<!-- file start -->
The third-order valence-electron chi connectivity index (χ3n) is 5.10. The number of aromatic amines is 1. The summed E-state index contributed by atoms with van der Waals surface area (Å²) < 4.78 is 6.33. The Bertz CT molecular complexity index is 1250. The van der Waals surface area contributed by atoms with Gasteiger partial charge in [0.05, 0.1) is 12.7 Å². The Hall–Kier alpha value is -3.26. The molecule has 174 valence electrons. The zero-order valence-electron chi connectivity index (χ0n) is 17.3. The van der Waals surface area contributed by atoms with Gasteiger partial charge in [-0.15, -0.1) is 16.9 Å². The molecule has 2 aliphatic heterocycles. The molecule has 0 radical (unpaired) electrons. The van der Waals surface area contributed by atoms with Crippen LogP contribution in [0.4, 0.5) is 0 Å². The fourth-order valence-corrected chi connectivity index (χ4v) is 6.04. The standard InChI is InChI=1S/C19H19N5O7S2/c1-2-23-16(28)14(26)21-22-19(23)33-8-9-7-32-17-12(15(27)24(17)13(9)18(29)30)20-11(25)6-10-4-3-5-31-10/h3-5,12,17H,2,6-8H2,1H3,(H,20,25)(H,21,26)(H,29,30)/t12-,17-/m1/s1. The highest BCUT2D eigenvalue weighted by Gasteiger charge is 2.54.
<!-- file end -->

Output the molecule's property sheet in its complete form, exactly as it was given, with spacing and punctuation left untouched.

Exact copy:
The third-order valence-electron chi connectivity index (χ3n) is 5.10. The number of aromatic amines is 1. The summed E-state index contributed by atoms with van der Waals surface area (Å²) < 4.78 is 6.33. The Bertz CT molecular complexity index is 1250. The van der Waals surface area contributed by atoms with Gasteiger partial charge in [0.05, 0.1) is 12.7 Å². The Hall–Kier alpha value is -3.26. The molecule has 174 valence electrons. The zero-order valence-electron chi connectivity index (χ0n) is 17.3. The van der Waals surface area contributed by atoms with Gasteiger partial charge in [-0.15, -0.1) is 16.9 Å². The molecule has 2 aliphatic heterocycles. The molecule has 0 radical (unpaired) electrons. The van der Waals surface area contributed by atoms with Crippen LogP contribution in [0.4, 0.5) is 0 Å². The fourth-order valence-corrected chi connectivity index (χ4v) is 6.04. The standard InChI is InChI=1S/C19H19N5O7S2/c1-2-23-16(28)14(26)21-22-19(23)33-8-9-7-32-17-12(15(27)24(17)13(9)18(29)30)20-11(25)6-10-4-3-5-31-10/h3-5,12,17H,2,6-8H2,1H3,(H,20,25)(H,21,26)(H,29,30)/t12-,17-/m1/s1. The highest BCUT2D eigenvalue weighted by Gasteiger charge is 2.54.